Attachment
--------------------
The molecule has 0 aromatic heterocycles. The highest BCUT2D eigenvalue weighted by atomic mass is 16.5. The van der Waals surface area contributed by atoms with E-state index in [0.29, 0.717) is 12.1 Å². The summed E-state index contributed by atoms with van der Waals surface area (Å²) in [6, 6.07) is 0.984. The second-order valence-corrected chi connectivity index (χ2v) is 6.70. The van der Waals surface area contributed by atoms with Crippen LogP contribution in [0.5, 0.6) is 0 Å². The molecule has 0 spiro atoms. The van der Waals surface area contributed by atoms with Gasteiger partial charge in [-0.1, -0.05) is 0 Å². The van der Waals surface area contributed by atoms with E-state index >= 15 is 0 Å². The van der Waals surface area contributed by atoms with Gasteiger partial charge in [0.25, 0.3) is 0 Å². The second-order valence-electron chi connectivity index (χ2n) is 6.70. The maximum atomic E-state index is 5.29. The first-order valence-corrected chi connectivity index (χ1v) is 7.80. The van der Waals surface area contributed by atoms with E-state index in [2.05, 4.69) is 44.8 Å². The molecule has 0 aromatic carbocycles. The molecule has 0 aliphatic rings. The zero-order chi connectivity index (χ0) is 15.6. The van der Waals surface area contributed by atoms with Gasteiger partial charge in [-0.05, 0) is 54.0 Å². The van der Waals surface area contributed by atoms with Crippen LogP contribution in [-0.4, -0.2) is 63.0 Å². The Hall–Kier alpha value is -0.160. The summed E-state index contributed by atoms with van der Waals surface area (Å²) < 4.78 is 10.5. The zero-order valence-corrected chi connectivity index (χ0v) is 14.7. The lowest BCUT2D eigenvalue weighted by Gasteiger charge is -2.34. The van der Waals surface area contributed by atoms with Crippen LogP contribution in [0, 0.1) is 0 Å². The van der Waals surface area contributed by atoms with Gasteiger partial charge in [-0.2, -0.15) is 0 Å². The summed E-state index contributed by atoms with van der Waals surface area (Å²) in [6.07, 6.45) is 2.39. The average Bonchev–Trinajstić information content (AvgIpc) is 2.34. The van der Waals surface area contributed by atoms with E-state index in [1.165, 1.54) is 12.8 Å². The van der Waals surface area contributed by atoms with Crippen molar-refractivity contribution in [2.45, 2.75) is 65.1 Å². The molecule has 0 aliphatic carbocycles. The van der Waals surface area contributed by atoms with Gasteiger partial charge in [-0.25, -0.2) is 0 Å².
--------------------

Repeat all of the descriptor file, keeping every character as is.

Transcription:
The molecule has 0 aromatic heterocycles. The highest BCUT2D eigenvalue weighted by atomic mass is 16.5. The van der Waals surface area contributed by atoms with E-state index in [0.29, 0.717) is 12.1 Å². The summed E-state index contributed by atoms with van der Waals surface area (Å²) in [6, 6.07) is 0.984. The second-order valence-corrected chi connectivity index (χ2v) is 6.70. The van der Waals surface area contributed by atoms with Crippen LogP contribution in [0.5, 0.6) is 0 Å². The molecule has 0 spiro atoms. The van der Waals surface area contributed by atoms with Gasteiger partial charge in [-0.1, -0.05) is 0 Å². The van der Waals surface area contributed by atoms with E-state index >= 15 is 0 Å². The van der Waals surface area contributed by atoms with Gasteiger partial charge in [0.25, 0.3) is 0 Å². The second-order valence-electron chi connectivity index (χ2n) is 6.70. The maximum atomic E-state index is 5.29. The first-order valence-corrected chi connectivity index (χ1v) is 7.80. The van der Waals surface area contributed by atoms with E-state index in [2.05, 4.69) is 44.8 Å². The molecule has 0 aromatic carbocycles. The molecule has 0 aliphatic rings. The zero-order chi connectivity index (χ0) is 15.6. The van der Waals surface area contributed by atoms with Gasteiger partial charge in [-0.05, 0) is 54.0 Å². The van der Waals surface area contributed by atoms with Crippen LogP contribution in [-0.4, -0.2) is 63.0 Å². The Hall–Kier alpha value is -0.160. The summed E-state index contributed by atoms with van der Waals surface area (Å²) < 4.78 is 10.5. The zero-order valence-corrected chi connectivity index (χ0v) is 14.7. The lowest BCUT2D eigenvalue weighted by Gasteiger charge is -2.34. The van der Waals surface area contributed by atoms with Crippen LogP contribution in [0, 0.1) is 0 Å². The van der Waals surface area contributed by atoms with Gasteiger partial charge in [-0.2, -0.15) is 0 Å². The summed E-state index contributed by atoms with van der Waals surface area (Å²) in [6.07, 6.45) is 2.39. The average Bonchev–Trinajstić information content (AvgIpc) is 2.34. The van der Waals surface area contributed by atoms with E-state index in [1.165, 1.54) is 12.8 Å². The van der Waals surface area contributed by atoms with Crippen molar-refractivity contribution in [2.45, 2.75) is 65.1 Å². The molecule has 0 aliphatic carbocycles. The van der Waals surface area contributed by atoms with Gasteiger partial charge in [-0.25, -0.2) is 0 Å².